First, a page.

CA Answers: In an Environment of Declining Demographics and Slow Productivity Growth, What Investments Look Attractive?

Celia Dallas

Answers to our clients’ questions about market action and the market environment in a few paragraphs every two weeks.

Investments with the potential to earn returns competitive with equities—without a dependence on economic growth—are especially valuable diversifiers for portfolios. Such investments are varied, sometimes niche, and require skilled implementation. Many require some illiquidity, but may compensate by distributing income. Headline risk is also often a major consideration, so such investments are not for everyone. We profile two of these strategies, life insurance settlements and pharmaceutical royalties, below.*

Life settlements are the sale of life insurance policies by the original owner to a third party. The third party becomes the new owner, is responsible for payment of premiums, and becomes the beneficiary. From an investor’s perspective, investments in pools of diversified, carefully selected life settlements provide the opportunity to earn net low- to mid-teens returns that are uncorrelated with typical portfolio exposures, having little, if any, sensitivity to economic conditions. For policyholders, the life settlement market provides a means for individuals to cash out of their policies at a value higher than the cash surrender value, but less than the net death benefit. Predatory practices—where promoters would encourage seniors to take out life insurance policies, only to surrender them for much less than market value so that they could be resold for full market value in the secondary market—are now rare.

Estimating longevity is a key determinant of returns and, as such, underwriting skill is critical. Portfolio managers can mitigate risk by diversifying across medical conditions, age of insured, policy vintage, life expectancy, insurance carrier, and policy size. Other potential risks include legal risks (e.g., chain of title, adhering to state regulations, potential policy fraud) and possibly premium financing risk, which can be avoided or mitigated by specialized managers. One risk that may be somewhat economically influenced is the potential for insurance companies to raise premiums under threat of losing their credit rating following poor financial performance. Managers seek to lessen this risk by reflecting potential premium increases in the underwriting process and by limiting their exposure to any one issuer.

Pharmaceutical royalties, or other synthetic royalties that link cash flow payments to pharmaceutical net sales, offer another attractive investment opportunity. Such investments can provide low double-digit net returns to investors with general resilience to economic conditions. Royalty transactions are structured in a variety of ways. The simplest is a traditional royalty in which the manager buys all or part of a royalty contract from the intellectual property owner (e.g., biotech companies, hospitals, inventors, pharmaceutical companies, research institutes, universities). The transaction gives the purchaser the right to receive future royalty cash flows. Sellers will monetize their royalty licenses for a variety of reasons, including: using proceeds to fund large capital projects, contribute proceeds to endowments, fund additional research, or offset operating deficits. Corporations, such as pharmaceutical and biotech firms, will sell royalty interests to fund research or sales and marketing of products either as a complementary source of financing that is non-dilutive, or because they cannot otherwise gain access to capital.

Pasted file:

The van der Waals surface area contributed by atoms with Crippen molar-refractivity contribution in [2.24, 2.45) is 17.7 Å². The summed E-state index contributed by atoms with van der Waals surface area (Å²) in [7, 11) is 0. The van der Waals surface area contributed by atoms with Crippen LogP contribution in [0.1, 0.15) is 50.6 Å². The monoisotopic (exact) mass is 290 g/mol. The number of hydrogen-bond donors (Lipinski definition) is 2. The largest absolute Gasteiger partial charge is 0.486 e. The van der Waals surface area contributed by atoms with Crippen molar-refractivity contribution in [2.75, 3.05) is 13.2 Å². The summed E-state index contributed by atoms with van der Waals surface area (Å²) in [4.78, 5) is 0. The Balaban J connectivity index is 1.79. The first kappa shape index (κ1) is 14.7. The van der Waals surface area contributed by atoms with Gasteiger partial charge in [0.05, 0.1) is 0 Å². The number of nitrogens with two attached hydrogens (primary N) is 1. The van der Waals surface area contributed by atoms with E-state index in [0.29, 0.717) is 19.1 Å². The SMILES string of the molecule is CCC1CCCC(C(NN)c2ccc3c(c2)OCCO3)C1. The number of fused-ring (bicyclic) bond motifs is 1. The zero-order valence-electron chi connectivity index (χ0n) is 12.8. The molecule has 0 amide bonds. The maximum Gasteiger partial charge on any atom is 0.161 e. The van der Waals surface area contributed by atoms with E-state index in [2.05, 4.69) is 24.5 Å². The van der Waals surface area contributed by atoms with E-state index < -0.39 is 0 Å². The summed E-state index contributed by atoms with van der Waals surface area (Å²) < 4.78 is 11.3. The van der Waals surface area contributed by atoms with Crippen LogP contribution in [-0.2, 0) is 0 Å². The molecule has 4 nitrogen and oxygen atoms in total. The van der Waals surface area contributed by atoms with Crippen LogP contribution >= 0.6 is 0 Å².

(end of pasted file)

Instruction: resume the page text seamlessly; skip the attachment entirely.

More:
The strategy has been supported by an upward trend in pharmaceutical revenues, as prescription drug penetration has increased and the population has aged. However, the flip side of the rising revenue coin is escalating health care costs. As such, one critical risk to this strategy is the potential for the regulatory framework to change in a way that lowers pharmaceutical pricing. Experienced managers with a deep understanding of the complex pharmaceutical market and strong financial and underwriting skills can mitigate these risks through conservative and carefully evaluated revenue estimates. The strategy also involves risks related to financial structures. For example, US bankruptcy rules specifically exclude patent license agreements from bankruptcy proceedings, and require that royalty payments continue to be made even if the asset is sold to a new firm. In contrast, structured royalties often take the form of senior-secured loans issued against less proven products and/or small, non-investment-grade companies. In a downside scenario, poor management execution could result in a royalty manager taking control of assets.

Clearly such investments are not without risk, but capturing risk premiums that are not as influenced by economic conditions is valuable. Successful implementation provides attractive expected returns and diversification for those that can afford to take some illiquidity, behavioral, and headline risk.

Celia Dallas is Cambridge Associates’ Chief Investment Strategist.

Originally published on May 9, 2017

* For a more complete discussion of such strategies, please see 2Q 2017 VantagePoint.

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